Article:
The Habs play sound defensive hockey, GM Marc Bergevin actively addressed key roster needs in the off-season, and this team boasts one of the sport’s best prospect groups. So much to like. I expect a big improvement in 2020-21.


The Jets’ identity in this era is pretty much established now. They have one of the deepest, most talented forward groups in the NHL. They have an elite goaltender in reigning Vezina winner Connor Hellebuyck. They leave a bit to be desired on defense after the 2019 calendar year erased their entire right side: Dustin Byfuglien (injury), Jacob Trouba (trade) and Tyler Myers (free agency).

This team’s strengths and weaknesses are fairly apparent. The question is whether there’s room left to improve. The Paul Stastny trade is just a one-year patch-over to address the hole at No. 2 center. The Jets have waited for years for Jack Roslovic to ascend to it, but it just hasn’t happened, whether it’s because he hasn’t earned it or hasn’t received the opportunity or both. Defenseman Josh Morrissey, whose eight-year, $50-million extension kicks in this season, needs to rebound from a down season. On paper, though, the Jets didn’t do much to improve, almost as if GM Kevin Cheveldayoff is simply betting on better injury luck after the Jets were truly cursed last season.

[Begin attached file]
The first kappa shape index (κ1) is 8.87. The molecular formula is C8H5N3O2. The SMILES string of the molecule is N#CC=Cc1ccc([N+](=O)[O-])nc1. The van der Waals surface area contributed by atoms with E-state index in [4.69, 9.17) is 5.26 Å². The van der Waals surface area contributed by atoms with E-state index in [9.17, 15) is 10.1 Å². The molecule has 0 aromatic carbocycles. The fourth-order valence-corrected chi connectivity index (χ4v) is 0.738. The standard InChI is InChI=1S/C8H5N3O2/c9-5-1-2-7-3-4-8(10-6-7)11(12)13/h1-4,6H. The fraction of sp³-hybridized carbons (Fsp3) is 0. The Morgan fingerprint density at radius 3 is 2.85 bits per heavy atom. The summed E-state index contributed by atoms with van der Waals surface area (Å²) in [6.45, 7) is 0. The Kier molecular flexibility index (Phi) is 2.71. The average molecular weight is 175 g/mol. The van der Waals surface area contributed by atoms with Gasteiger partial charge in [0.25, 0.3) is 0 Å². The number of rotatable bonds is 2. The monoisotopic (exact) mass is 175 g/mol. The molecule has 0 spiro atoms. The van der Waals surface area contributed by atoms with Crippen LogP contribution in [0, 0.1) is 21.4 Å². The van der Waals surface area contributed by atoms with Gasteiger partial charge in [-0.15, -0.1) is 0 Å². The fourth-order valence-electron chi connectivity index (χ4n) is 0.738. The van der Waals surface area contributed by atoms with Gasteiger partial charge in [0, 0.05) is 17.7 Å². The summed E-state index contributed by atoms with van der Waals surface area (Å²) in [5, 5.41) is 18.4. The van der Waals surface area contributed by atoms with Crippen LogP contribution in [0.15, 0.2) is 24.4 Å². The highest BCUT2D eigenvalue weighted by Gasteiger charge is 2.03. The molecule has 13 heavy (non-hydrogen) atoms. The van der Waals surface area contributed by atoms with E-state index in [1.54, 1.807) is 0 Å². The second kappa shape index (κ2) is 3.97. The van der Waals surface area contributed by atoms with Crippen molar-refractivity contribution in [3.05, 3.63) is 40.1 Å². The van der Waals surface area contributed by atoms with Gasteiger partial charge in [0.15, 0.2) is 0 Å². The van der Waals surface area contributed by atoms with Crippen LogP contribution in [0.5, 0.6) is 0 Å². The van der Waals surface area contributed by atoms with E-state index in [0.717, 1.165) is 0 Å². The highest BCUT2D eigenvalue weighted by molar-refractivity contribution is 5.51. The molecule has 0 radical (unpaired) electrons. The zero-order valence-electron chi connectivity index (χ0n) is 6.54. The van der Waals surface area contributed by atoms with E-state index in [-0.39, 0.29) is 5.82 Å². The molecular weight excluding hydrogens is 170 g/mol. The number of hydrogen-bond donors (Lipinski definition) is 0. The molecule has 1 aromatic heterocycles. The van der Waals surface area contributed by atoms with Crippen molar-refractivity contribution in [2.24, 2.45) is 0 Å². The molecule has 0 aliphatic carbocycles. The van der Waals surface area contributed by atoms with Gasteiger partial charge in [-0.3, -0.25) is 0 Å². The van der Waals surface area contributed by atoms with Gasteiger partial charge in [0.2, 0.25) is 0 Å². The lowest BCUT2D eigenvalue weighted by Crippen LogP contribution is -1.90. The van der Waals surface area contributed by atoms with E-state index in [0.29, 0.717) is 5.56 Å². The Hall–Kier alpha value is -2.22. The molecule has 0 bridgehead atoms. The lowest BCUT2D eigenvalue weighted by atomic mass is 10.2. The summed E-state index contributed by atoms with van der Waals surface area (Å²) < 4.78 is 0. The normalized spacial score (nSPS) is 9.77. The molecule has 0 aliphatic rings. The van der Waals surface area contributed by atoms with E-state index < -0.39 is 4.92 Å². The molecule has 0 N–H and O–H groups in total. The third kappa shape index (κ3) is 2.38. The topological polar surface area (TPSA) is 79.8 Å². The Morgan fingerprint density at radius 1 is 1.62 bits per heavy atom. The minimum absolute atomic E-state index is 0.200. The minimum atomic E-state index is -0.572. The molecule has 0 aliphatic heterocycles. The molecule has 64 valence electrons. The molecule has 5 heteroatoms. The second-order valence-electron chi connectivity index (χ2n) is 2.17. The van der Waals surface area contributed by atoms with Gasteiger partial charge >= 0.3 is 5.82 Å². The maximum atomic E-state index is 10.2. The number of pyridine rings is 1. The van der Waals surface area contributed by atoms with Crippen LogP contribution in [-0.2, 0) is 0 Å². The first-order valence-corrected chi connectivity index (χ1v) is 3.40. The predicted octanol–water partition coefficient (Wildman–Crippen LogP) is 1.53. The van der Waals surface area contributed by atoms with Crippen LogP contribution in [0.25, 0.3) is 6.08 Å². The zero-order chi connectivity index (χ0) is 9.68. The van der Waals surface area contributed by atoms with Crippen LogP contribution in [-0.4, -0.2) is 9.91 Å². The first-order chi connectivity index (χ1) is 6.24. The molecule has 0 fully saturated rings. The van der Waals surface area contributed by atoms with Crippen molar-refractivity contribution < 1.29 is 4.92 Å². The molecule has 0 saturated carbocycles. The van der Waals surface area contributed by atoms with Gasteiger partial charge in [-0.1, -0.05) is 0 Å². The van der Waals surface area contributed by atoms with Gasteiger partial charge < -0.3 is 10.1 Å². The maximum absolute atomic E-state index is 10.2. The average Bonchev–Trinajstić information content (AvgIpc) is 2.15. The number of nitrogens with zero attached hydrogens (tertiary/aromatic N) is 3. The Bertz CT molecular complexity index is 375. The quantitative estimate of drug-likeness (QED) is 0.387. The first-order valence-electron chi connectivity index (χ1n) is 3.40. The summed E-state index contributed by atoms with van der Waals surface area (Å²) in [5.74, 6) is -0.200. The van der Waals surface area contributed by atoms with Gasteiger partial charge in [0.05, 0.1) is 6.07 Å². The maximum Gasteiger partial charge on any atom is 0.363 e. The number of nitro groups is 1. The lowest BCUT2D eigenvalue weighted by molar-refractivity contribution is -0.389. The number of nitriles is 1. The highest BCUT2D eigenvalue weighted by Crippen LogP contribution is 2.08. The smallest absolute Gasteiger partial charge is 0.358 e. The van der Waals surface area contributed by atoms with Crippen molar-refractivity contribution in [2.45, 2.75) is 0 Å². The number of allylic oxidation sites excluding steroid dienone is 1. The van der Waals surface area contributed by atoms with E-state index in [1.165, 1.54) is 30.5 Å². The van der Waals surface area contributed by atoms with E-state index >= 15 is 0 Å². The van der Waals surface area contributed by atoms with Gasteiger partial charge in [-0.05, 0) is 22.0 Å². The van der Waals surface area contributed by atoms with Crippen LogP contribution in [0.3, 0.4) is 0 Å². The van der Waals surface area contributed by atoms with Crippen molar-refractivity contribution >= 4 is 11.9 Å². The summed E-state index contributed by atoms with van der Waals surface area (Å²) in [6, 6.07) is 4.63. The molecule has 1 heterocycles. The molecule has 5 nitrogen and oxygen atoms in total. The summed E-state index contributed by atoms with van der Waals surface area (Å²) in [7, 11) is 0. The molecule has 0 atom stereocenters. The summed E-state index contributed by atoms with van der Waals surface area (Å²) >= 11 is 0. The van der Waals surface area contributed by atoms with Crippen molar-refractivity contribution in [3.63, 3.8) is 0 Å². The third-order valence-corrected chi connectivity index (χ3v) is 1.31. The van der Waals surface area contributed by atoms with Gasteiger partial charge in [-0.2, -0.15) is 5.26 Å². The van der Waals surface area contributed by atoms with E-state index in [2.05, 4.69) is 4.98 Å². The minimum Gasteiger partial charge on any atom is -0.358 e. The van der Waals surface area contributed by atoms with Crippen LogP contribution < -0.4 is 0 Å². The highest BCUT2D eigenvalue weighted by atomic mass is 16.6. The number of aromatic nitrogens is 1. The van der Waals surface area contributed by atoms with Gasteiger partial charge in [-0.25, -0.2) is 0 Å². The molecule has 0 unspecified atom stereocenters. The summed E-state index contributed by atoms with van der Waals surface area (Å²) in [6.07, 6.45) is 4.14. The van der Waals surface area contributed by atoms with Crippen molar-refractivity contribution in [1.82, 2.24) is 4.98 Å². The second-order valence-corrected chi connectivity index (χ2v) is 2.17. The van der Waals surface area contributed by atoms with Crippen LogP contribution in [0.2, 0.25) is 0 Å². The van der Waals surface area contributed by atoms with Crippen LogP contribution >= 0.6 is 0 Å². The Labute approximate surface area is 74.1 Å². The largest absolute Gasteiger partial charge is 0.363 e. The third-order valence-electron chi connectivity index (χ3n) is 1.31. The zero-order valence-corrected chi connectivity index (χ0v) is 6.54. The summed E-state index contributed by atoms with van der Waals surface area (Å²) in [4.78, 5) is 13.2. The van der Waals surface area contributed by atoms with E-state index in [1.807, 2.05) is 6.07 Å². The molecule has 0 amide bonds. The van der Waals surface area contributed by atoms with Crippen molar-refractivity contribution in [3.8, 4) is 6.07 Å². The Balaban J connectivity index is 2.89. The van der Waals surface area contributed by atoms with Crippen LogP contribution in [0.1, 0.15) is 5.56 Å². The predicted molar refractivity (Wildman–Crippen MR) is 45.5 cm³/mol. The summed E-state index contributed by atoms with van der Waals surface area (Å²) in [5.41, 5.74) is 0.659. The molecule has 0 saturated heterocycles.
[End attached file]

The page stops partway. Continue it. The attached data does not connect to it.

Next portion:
So will we see some improvements from within? Maybe young defenseman Ville Heinola sticks with the big club and changes the face of the D-corps. But, for now, it appears Winnipeg will ice a similar lineup to last season's – assuming goal-scorer Patrik Laine remains in town. He just completed his most consistent campaign as a pro, but does he want to remain a Jet for another day, let alone another year? With few changes from last season and one key player’s future in flux, the Jets are tough to forecast. They could be trending up, down or simply mired in mediocrity.

REBUILDING: Ottawa Senators

The Sens are gradually harvesting a mighty youth crop. Left winger Brady Tkachuk and defenseman Thomas Chabot are obviously established as long-term pillars. Blueliner Erik Brannstrom will arrive for good soon, as should forwards Josh Norris, Drake Batherson and Alex Formenton, and the 2020 draft yielded the No. 3 and 5 overall picks in center Tim Stuetzle and defenseman Jake Sanderson.

But credit to GM Pierre Dorion for deciding to push the chips forward a bit and support his young lineup. The Matt Murray trade could accelerate Ottawa’s trajectory. He struggled last season in Pittsburgh's net but has historically fared better when facing more shots, which he’ll do in Ottawa, and he’s young enough to turn his career around at 26. Ottawa also capitalized on the flat-cap landscape to steal right winger Evgenii Dadonov at a discount: three years at a $5-million AAV for a quality first-liner that should make whoever plays with him better.

The Sens, then, sit in a comfortable juncture of their scorched-earth rebuild, unburdened by expectations yet a decent bet to improve and at the very least field an exciting team with upside in 2020-21. It wouldn’t be a surprise to see Ottawa’s points percentage spike significantly, even if the playoffs remain a long way off.